Page:Thirty-five years in the East.djvu/41

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"However agreeable it may be to return home after an absence of many years, and after having escaped many dangers and endured many toils,to tread again the soil of one's native country, enriched with knowledge and experience;still, it is not without a feeling of emotion, that we recall those scenes of danger and fatigue to our recollection. They flit past us like dissolving views, which appear only to vanish, yet still leave behind them deep traces of the past.

It was a secret impulse, an inward voice, which urged me towards the East, where the first man lived of whom history makes mention, where culture was first practised, and where arts and sciences flourished; where religion — that heavenly light — began to spread its rays. Patriam fugere, peregre proficisci.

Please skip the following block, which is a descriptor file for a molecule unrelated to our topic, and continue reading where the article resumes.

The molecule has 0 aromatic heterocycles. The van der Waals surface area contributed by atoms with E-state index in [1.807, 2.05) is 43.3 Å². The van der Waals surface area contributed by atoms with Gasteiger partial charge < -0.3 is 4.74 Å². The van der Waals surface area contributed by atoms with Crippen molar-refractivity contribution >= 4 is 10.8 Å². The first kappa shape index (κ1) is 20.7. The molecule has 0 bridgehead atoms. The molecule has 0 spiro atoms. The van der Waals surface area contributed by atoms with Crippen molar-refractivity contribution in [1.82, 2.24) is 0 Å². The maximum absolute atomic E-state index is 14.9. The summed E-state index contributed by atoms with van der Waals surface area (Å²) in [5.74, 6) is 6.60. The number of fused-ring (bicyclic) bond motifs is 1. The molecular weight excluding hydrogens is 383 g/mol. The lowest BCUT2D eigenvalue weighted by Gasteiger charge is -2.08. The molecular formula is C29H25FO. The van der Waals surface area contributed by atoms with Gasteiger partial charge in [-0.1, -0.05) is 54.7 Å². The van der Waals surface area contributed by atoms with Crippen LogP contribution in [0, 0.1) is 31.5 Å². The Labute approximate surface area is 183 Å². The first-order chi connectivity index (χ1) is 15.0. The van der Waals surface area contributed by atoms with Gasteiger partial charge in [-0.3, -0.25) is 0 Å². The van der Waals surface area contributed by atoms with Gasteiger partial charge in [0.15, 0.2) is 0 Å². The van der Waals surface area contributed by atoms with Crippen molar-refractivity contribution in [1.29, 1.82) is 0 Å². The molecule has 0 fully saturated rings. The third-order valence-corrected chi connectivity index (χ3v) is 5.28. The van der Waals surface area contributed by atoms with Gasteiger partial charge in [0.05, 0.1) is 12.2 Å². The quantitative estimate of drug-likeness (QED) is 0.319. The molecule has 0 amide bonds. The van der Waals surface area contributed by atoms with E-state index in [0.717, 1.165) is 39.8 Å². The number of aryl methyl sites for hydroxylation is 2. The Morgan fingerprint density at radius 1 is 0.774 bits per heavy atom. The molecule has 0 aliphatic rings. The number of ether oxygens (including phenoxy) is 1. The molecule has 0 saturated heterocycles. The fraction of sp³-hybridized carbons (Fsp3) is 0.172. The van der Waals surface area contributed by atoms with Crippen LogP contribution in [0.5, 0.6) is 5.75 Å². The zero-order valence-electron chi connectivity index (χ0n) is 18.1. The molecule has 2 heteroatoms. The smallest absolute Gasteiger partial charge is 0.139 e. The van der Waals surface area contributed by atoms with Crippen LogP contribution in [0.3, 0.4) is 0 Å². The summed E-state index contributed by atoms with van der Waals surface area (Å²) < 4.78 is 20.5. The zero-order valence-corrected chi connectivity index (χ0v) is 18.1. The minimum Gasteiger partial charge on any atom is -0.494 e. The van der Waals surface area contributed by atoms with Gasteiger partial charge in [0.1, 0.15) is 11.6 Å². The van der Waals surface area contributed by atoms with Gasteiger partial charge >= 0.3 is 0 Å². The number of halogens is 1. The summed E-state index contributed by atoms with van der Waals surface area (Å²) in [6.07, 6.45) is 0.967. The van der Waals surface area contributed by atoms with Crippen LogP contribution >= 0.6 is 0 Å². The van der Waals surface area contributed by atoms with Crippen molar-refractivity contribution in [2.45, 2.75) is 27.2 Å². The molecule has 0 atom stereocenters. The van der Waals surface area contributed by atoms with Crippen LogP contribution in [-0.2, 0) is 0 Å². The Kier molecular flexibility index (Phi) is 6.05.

I left my native town of Kronstadt, in Transylvania, in the spring of 1815. After having crossed Bukovina, Moldavia, and Walachia (where I remained above a year), I arrived, in the autumn of 1816, at Varna, on the Black Sea, whence I embarked for Constantinople. This was my first voyage. Being aware that the distance from Varna to Constantinople was short, I did not apprehend it could be attended with danger. On arriving at Varna, I was informed that several Turkish vessels were bound for Constantinople, on one of which I embarked. Besides seventeen Arnauts (Albanian-Turkish soldiers) a pretty French lady (from Jassy)